'Cascade' has been inspired by mid-century Abstraction and Abstract Art of the 1950s and is influenced by looking how abstract art uses shape, form, line, and colour and how the composition may exist independent of visual references in the world.
Departure from reality in depiction of imagery is an aspect of abstraction. Moving away from representing in an accurate way can be partial or complete and total abstraction bears no trace of resemblance to anything recognisable. By the end of the 19th century many artists felt a need to create a new kind of art which would encompass the fundamental changes taking place in science and philosophy.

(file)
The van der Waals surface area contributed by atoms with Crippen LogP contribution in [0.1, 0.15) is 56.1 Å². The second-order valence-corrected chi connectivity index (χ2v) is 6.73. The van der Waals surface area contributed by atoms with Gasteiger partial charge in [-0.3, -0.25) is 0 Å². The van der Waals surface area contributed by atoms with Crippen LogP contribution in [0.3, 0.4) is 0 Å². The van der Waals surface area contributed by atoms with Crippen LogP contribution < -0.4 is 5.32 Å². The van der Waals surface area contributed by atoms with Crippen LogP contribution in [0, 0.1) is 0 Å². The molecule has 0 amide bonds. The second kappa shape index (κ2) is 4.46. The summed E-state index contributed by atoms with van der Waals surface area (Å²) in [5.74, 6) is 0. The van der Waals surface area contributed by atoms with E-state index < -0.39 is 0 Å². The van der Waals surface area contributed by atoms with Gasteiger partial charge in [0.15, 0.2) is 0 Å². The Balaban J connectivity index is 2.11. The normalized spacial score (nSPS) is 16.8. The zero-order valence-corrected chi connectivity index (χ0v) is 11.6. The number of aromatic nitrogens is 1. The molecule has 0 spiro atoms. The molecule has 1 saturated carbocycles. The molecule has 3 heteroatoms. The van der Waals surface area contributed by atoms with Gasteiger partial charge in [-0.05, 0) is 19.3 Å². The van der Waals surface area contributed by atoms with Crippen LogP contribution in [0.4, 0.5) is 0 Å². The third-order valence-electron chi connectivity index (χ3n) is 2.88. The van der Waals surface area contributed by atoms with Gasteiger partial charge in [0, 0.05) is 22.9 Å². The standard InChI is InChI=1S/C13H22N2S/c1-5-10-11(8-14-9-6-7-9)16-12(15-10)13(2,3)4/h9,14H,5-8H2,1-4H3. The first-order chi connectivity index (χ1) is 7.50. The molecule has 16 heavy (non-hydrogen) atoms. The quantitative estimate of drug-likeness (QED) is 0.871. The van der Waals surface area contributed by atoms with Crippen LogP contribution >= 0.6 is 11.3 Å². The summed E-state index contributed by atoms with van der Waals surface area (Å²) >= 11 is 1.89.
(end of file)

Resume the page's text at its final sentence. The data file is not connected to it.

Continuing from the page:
Cubism which alters the forms of real life and fauvism in which colour of reality is conspicuously and deliberately altered are among the art movements that embody partial abstraction. Abstract line, which uses continuous simple lines were used to create shapes and forms, were a hallmark of Joan Miro’s and other abstract artists working during the 1950’s and 1960’s.
Abstract art is incredibly versatile, as actual objects and people are not featured in the abstract imagery, its places the focus on the visual mood rather than the realist content.
Playing with colour, pattern and form, ‘Cascade’ plays on the use of irregular squares incorporating abstract line to create shapes. Using line alone, keeps the design ‘simple’ and takes its cue from the ‘abstract line’ art of the 50s and 60s.